The cup or mug measures 3-3/4'' tall. It appears to be in mint unused condition as pictured.
Below here, for reference, is some information about the U.S.S. Dallas SSN-700:
U.S.S. Dallas (SSN-700)
From Wikipedia, the free encyclopedia
Name: U.S.S. Dallas
Namesake: The City of Dallas, Texas
Awarded: 31 January 1973
Builder: General Dynamics Corporation
Laid down: 9 October 1976
Launched: 28 April 1979
Commissioned: 18 July 1981
Decommissioned: active. Decommissioning to be held at Puget Sound Naval Shipyard, 2017
Out of service: 22 May 2017
Homeport: Groton, Connecticut
Motto: First in Harm's Way, The Hunt Is On (unofficial)
Status: in active service
Class and type: Los Angeles class submarine
Displacement: 6,900 tons
Length: 110.3 m (361 feet 11 inches)
Beam: 10 m (32 feet 10 inches)
Draft: 9.4 m (30 feet 10 inches)
Propulsion: S6G nuclear reactor
Armament: 4 - 21 inch (533 mm) torpedo tubes
The U.S.S. Dallas (SSN-700) is a Los Angeles class nuclear powered attack submarine of the United States Navy. She is the Navy's second vessel of that name, and the first to be named after the city of Dallas, Texas, although another two ships were scheduled but never completed. After 36 years of commissioned service, the boat is at its end of life and now stationed at Puget Sound Naval Shipyard for inactivation, decommissioning and eventual recycling.
The contract to build Dallas was awarded to the Electric Boat Division of General Dynamics Corporation in Groton, Connecticut on 31 October 1973 and her keel was laid down on 9 October 1976. She was launched on 28 April 1979 sponsored by Mrs. William P. Clements, Jr., and commissioned on 18 July 1981, with Captain Donald R. Ferrier in command. Dallas was the first submarine of the Los Angeles class to be originally built with an all digital fire control (tracking and weapon) system and sonar system. After commissioning, Dallas was attached to Submarine Development Squadron 12, New London, Connecticut, where she was involved in research and development projects. Since September 1988, Dallas has been a member of Submarine Squadron 2, New London, Connecticut. During her time with Squadron 2, she completed the first ever Depot Modernization Period and various overseas deployments.
The U.S.S. Dallas completed an Engineered Refueling Overhaul (ERO) at the Portsmouth Naval Shipyard in Kittery, Maine in 1998. The D1G-2 core was replaced with a D2W core. Dallas has had a removable Dry Deck Shelter for over a decade. This large chamber, fitted aft of the sail, has an array of air, water and hydraulic systems that allow Dallas to employ the latest submarine arsenal: the Swimmer Delivery Vehicle, a highly mobile and virtually undetectable means of carrying out special forces missions. Dallas has completed one deployment to the Indian Ocean, four Mediterranean Sea deployments, two Persian Gulf deployments, and seven deployments to the North Atlantic.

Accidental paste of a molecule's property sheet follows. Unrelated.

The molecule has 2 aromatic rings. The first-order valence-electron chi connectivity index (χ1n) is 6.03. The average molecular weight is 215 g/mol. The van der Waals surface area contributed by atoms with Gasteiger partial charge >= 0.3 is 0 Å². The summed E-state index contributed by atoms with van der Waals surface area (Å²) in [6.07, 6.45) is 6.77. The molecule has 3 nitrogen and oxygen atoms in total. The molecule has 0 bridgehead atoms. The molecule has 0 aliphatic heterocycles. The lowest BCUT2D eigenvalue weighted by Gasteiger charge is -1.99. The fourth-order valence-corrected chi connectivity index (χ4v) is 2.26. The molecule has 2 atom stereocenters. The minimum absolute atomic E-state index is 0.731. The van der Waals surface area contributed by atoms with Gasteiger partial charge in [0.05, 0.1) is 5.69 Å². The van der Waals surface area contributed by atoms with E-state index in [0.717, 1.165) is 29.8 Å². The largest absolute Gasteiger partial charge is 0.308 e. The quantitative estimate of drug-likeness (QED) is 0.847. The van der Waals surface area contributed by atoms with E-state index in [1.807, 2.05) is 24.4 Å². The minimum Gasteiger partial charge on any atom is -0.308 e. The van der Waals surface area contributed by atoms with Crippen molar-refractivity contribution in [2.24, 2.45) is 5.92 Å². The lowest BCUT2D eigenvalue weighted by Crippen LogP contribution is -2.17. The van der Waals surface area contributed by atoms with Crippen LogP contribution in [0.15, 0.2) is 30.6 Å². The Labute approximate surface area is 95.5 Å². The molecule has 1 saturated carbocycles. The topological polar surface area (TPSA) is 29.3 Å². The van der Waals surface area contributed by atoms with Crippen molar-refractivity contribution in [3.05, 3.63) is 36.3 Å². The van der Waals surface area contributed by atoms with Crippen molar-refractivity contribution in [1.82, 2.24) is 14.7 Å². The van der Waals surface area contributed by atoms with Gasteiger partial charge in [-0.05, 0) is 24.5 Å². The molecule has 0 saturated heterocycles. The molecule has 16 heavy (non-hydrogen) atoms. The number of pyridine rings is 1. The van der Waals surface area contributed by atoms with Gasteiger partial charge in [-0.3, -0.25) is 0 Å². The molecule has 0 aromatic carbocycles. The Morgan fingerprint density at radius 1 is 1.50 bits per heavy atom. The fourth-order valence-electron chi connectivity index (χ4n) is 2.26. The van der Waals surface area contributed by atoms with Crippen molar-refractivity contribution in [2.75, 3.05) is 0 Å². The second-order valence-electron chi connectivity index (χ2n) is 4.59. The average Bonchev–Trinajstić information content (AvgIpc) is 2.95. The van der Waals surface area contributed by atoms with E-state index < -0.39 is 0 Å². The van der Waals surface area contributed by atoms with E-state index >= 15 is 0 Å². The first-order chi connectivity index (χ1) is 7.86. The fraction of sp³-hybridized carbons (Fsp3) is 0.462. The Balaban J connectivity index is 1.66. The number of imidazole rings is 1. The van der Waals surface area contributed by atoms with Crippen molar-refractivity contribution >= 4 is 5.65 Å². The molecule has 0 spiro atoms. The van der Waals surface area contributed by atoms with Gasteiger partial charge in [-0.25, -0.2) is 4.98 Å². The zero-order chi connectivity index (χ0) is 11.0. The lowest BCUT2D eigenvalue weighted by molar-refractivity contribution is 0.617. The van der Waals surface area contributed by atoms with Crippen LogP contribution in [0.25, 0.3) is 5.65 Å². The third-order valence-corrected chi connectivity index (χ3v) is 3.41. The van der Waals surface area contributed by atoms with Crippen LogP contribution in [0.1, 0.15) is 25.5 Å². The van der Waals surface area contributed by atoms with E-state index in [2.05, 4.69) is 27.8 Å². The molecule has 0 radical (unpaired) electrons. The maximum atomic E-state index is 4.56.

On 27 August 1981 Dallas damaged her lower rudder when she ran aground while approaching the Atlantic Underwater Test and Evaluation Center site at Andros Island, Bahamas. The submarine worked herself free after several hours and returned on the surface to New London, Connecticut, for repairs.
Museum and delayed inactivation
In 2013 the U.S. Navy announced that Dallas would be retired in 2014, however this was later extended to Fiscal Year 2017. The Dallas Maritime Museum, to be located along the banks of the Trinity River (Texas), is planned to contain some components of the original boat, such as its sail. Originally, it was planned to decommission Dallas in September 2014. In May 2013 officials with the city of Dallas, Texas announced a plan to create a maritime museum more than 250 miles (400 km) from the nearest body of salt water. Mayor Mike Rawlings and members of a foundation formed to create the new facility revealed one of their goals is to acquire and display Dallas next to a 30,000 square foot museum building, however, on 30 May 2014, the U.S. Navy announced that the service life for Dallas had been extended to fiscal year 2017 and that instead U.S.S. Norfolk would begin inactivation in early 2015. The U.S. Navy projected to save $10 million in Pre-Inactivation Restricted Availability (PIRA) costs as a result of the change.
Most recently, the Dallas Navy League had planned to host the 7 - 10 April 2017 inactivation ceremony to take place in Galveston, TX. The Navy League subsequently reported that this public relations event was cancelled by the U.S. Navy, citing “budgetary constraints” while operating under a continuing resolution. Additionally, costs to the City of Dallas and/or the U.S. Navy from leasing back already allocated pier space were judged as excessive. The requirement to compensate commercial shipping companies for their already reserved commercial pier space resulted from the Navy's on again / off again planning cycle for the inactivation ceremony, which ultimately was re-cancelled. Naval Sea Systems Command, the city of Dallas and the Dallas Navy League began discussions in 2008 for items from the boat in support of a memorial. These will become available during the actual vessel recycling phase, which is scheduled for 2023 for Dallas.
Dallas received two Meritorious Unit Commendations, two Navy Unit Commendations and was awarded the Battle Efficiency E for FY 1986, 1991, 1992, 1993, 1999, 2000 and 2013. Further recognition includes nomination for the 1993 Battenberg Cup as the best all around ship in the fleet and the 1999 Engineering “E” and Medical “M”.